Prime Minister Narendra Modi has said that his presence in the G7 Summit in Hiroshima is of particular significance for India as it comes at a time when the country is holding the G20 Presidency.

“I look forward to exchanging views with the G7 countries and other invited partners on challenges that the world faces and the need to collectively address them. I would also be holding bilateral meetings with some of the leaders attending the Hiroshima G7 Summit,” Modi said in his departure statement on Friday ahead of his visit to Japan, Papua New Guinea and Australia. Modi is attending the Summit at the invitation of Japanese Prime Minister Fumio Kishida.

The G7 is an informal group of leading industrialised democracies comprising Canada, France, Germany, Italy, Japan, the UK and the US. The G7 Summit is set to take place on May 20-21.

Modi’s visit to Hiroshima assumes significance as Jawaharlal Nehru was the last Indian Prime Minister to visit the city. Nehru visited the city in 1957, years after it was devastated by the atomic bomb attack in 1945.

In terms of diplomacy, this is seen as a sensitive visit as India is one of the few countries that have not signed the Nuclear Non-Proliferation Treaty (NPT).

With the country’s clean track record as a responsible nuclear power and its no first-use policy on nuclear weapons, India has no reasons for being uncomfortable, an official said.

After Japan, Modi will visit Port Moresby, Papua New Guinea, where he will co-host the 3rd Summit of the Forum for India–Pacific Islands Cooperation (FIPIC) along with James Marape, Prime Minister of Papua New Guinea, on May 22.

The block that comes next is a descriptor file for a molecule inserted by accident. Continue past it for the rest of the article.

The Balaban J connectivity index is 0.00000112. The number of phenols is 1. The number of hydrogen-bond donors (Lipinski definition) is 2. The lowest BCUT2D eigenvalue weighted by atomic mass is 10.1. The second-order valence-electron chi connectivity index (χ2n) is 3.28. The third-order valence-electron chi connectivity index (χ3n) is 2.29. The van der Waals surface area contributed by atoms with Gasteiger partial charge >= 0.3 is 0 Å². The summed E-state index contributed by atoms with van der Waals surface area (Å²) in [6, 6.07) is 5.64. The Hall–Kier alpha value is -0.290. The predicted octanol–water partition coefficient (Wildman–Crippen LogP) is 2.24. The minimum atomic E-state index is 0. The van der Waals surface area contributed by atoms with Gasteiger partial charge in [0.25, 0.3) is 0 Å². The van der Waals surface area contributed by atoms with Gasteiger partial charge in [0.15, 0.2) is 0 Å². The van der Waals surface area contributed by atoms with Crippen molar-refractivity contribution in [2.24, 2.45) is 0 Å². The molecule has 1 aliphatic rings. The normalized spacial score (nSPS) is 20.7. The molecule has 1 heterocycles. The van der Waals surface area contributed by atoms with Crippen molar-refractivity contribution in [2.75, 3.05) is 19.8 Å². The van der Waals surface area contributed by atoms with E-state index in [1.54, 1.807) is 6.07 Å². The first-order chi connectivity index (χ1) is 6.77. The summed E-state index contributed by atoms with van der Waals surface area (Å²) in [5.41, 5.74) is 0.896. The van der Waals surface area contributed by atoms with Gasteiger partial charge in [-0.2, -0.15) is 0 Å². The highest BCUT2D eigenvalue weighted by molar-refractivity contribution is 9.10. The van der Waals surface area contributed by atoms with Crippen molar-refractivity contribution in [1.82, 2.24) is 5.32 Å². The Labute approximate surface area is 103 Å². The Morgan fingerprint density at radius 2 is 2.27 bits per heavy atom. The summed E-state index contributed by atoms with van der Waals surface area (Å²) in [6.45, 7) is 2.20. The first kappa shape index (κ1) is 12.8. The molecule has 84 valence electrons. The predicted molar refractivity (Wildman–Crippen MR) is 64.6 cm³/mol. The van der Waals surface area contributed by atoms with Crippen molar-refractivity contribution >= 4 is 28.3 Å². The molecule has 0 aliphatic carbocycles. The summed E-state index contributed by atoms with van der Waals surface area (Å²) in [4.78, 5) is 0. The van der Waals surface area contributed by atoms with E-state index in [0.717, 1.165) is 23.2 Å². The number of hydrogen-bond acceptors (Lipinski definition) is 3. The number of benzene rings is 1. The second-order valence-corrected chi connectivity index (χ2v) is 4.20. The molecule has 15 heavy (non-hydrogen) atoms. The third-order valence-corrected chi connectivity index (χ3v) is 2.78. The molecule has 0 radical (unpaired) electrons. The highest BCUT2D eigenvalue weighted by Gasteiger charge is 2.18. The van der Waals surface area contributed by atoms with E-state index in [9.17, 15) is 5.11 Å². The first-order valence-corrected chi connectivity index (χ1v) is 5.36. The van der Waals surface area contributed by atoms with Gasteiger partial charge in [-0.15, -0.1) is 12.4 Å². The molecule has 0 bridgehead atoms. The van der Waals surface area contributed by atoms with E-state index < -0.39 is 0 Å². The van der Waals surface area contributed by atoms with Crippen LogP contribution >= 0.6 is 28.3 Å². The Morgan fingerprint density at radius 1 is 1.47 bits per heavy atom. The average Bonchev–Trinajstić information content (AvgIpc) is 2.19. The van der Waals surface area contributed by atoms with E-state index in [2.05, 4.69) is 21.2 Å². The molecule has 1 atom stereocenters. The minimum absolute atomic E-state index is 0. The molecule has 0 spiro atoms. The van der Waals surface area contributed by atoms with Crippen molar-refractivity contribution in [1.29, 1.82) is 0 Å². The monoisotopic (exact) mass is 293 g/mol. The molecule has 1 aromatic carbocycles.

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“I am grateful that all 14 Pacific Island Countries (PIC) have accepted the invitation to attend this important Summit. FIPIC had been launched during my visit to Fiji in 2014, and I look forward to engaging with the PIC leaders on issues that bring us together such as climate change and sustainable development, capacity building and training, health and well-being, infrastructure and economic development,” he said.

Modi will then travel to Sydney, Australia, at the invitation of his Australian counterpart Anthony Albanese.

“I look forward to our bilateral meeting, which will be an opportunity to take stock of our bilateral ties and follow up on our first India-Australia Annual Summit held in New Delhi in March this year,” he said.

Modi will also interact with Australian CEOs and business leaders, and meet the Indian community in Sydney at a special event.

The meeting of the leaders of the Quad countries, including the US, Japan, India and Australia, originally scheduled in Sydney next week, has been postponed as the US President Joe Biden pulled out of it in view of debt ceiling negotiations in Washington.